Throughout human history luxury textiles have been used as a marker of importance, power and distinction. Yet, as the essays in this collection make clear, the term 'luxury' is one that can be fraught with difficulties for historians. Focusing upon the consumption, commercialisation and production of luxury textiles in Italy and the Low Countries during the late medieval and early modern period, this volume offers a fascinating exploration of the varied and subtle ways that luxury could be interpreted and understood in the past. Beginning with the consumption of luxury textiles, it takes the reader on a journey back from the market place, to the commercialisation of rich fabrics by an international network of traders, before arriving at the workshop to explore the Italian and Burgundian world of production of damasks, silks and tapestries. The first part of the volume deals with the consumption of luxury textiles, through an investigation of courtly purchases, as well as urban and clerical markets, before the chapters in part two move on to explore the commercialisation of luxury textiles by merchants who facilitated their trade from the cities of Lucca, Florence and Venice. The third part then focusses upon manufacture, encouraging consideration of the concept of luxury during this period through the Italian silk industry and the production of high-quality woollens in the Low Countries. Graeme Small draws the various themes of the volume together in a conclusion that suggests profitable future avenues of research into this important subject.
    • Luxury Textiles in Italy, the Low Countries and Neighbouring Territories (Fourteenth to Sixteenth Centuries): A Conceptual Investigation

      Lambert, Bart; Wilson, Katherine A.; Durham University and Chester University (Ashgate, 2015-12-28)
      Throughout human history luxury textiles have been used as a marker of importance, power and distinction. Yet, as the essays in this collection make clear, the term ‘luxury’ is one that can be fraught with difficulties for historians. Focusing upon the consumption, commercialisation and production of luxury textiles in Italy and the Low Countries during the late medieval and early modern period, this volume offers a fascinating exploration of the varied and subtle ways that luxury could be interpreted and understood in the past. Beginning with the consumption of luxury textiles, it takes the reader on a journey back from the market place, to the commercialisation of rich fabrics by an international network of traders, before arriving at the workshop to explore the Italian and Burgundian world of production of damasks, silks and tapestries. The first part of the volume deals with the consumption of luxury textiles, through an investigation of courtly purchases, as well as urban and clerical markets, before the chapters in part two move on to explore the commercialisation of luxury textiles by merchants who facilitated their trade from the cities of Lucca, Florence and Venice. The third part then focusses upon manufacture, encouraging consideration of the concept of luxury during this period through the Italian silk industry and the production of high-quality woollens in the Low Countries. Graeme Small draws the various themes of the volume together in a conclusion that suggests profitable future avenues of research into this important subject.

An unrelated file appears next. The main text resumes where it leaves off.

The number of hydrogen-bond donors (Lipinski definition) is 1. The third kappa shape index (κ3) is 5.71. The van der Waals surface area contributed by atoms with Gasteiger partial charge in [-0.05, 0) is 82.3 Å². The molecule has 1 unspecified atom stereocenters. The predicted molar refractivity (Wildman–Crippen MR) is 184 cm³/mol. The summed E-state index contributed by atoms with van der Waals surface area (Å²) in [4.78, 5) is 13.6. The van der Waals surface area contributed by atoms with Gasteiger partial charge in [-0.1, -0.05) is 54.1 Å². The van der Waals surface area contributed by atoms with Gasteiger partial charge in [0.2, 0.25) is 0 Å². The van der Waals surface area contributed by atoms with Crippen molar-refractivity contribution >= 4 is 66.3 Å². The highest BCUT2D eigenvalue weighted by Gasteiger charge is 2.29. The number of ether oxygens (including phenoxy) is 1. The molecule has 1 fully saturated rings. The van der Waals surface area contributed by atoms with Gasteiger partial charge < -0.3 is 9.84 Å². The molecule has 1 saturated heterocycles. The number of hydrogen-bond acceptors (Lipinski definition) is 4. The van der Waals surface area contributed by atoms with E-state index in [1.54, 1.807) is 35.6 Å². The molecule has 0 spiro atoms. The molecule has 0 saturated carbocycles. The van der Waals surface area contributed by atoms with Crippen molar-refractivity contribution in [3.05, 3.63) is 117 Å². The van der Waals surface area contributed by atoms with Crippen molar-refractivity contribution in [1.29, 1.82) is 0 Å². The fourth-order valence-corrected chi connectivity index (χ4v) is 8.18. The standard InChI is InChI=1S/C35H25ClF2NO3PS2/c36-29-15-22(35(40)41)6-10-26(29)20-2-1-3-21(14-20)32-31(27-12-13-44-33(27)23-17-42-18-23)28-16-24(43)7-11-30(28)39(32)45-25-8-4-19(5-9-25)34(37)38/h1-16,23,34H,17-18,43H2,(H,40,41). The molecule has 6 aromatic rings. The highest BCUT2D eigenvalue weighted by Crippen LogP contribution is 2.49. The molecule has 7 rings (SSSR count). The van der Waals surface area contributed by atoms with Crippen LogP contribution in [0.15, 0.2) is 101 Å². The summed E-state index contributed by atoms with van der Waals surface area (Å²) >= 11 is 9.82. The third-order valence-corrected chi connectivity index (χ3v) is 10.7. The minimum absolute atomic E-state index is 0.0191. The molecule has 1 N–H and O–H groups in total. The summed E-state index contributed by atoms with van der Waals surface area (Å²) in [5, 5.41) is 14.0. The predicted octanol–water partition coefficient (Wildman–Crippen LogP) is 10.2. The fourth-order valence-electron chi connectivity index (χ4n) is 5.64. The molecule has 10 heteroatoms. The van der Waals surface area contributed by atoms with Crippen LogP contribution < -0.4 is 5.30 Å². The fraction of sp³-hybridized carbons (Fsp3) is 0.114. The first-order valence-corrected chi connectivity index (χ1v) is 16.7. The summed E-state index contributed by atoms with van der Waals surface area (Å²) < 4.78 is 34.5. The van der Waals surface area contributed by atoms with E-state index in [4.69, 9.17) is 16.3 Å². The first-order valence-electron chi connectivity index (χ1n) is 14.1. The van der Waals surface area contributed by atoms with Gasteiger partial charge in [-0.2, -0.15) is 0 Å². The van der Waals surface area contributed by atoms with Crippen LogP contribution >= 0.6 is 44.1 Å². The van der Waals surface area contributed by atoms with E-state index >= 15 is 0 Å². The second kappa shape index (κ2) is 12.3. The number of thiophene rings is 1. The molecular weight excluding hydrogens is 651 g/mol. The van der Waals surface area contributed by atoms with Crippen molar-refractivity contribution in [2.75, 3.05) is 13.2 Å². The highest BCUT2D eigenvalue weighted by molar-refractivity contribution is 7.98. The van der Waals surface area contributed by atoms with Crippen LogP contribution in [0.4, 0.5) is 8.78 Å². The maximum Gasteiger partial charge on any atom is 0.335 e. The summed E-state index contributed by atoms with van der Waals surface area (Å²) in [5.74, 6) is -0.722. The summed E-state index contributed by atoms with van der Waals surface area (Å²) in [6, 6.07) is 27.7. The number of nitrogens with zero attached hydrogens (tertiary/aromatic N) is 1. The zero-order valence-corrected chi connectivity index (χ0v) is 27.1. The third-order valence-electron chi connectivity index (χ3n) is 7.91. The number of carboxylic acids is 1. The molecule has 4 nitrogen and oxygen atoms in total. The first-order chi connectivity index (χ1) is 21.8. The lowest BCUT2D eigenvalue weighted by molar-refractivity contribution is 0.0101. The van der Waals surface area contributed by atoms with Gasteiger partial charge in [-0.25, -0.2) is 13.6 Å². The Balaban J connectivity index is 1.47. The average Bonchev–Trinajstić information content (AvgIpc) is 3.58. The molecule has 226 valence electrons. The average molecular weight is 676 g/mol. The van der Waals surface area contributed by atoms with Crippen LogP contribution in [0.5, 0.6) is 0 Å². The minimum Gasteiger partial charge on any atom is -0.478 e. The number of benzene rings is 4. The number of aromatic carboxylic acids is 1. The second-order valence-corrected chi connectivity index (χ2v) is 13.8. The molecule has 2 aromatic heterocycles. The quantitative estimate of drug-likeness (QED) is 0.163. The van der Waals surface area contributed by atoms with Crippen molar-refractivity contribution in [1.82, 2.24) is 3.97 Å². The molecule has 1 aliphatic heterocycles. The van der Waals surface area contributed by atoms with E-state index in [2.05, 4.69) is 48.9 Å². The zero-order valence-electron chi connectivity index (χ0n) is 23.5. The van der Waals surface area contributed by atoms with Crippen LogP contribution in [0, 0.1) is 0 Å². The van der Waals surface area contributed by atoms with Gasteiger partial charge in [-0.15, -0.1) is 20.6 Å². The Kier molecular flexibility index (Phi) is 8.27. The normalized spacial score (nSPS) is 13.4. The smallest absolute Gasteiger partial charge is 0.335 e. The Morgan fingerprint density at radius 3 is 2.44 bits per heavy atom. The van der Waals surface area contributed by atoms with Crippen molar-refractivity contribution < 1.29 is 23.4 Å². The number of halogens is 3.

• Mapping ‘Wordsworthshire’: A GIS Study of Literary Tourism in Victorian Lakeland

      Donaldson, Christopher; Gregory, Ian; Murrieta-Flores, Patricia; University of Birmingham; Lancaster University; University of Chester (Taylor & Francis, 2015-08-14)
      This article answers the call for scholarship that models the implementation of geographic information systems (GIS) technologies in literary-historical research. In doing so, it creates a step change to the integration of digital methodologies in the humanities. Combining methods and perspectives from cultural history, literary studies, and geographic information sciences, the article confirms, challenges, and extends understanding of Victorian literary tourism in the English Lake District. It engages with the accounts of several nineteenth-century tourists, paying specific attention to Nathaniel Hawthorne’s English Notebooks and Hardwicke Drummond Rawnsley’s A Coach Drive at the Lakes, which are examined alongside contemporaneous guidebooks and other commercial tourist publications. In the process, the article draws attention to a spatial correlation between the route of the Ambleside turnpike (the Lake District’s principal coach road) and the major literary sites to which Victorian Lakeland visitors were guided. Recognizing this correlation, we contend, helps to deepen our appreciation of how the physical and imaginative geographies of the Lake District region interrelate. Specifically, it helps us appreciate how the Victorian fascination with the Lakeland’s literary associations was modulated not only by interest in the region’s other attractions, but also by material conditions on the ground.
    • Margaret of Anjou, Queen Consort of Henry VI: A reassessment of her role, 1445-54

      Dunn, Diana; Chester College of Higher Education (Alan Sutton, 1995-09-28)
      This book chapter discusses Margaret of Anjou and her reputation as a power-hungry queen.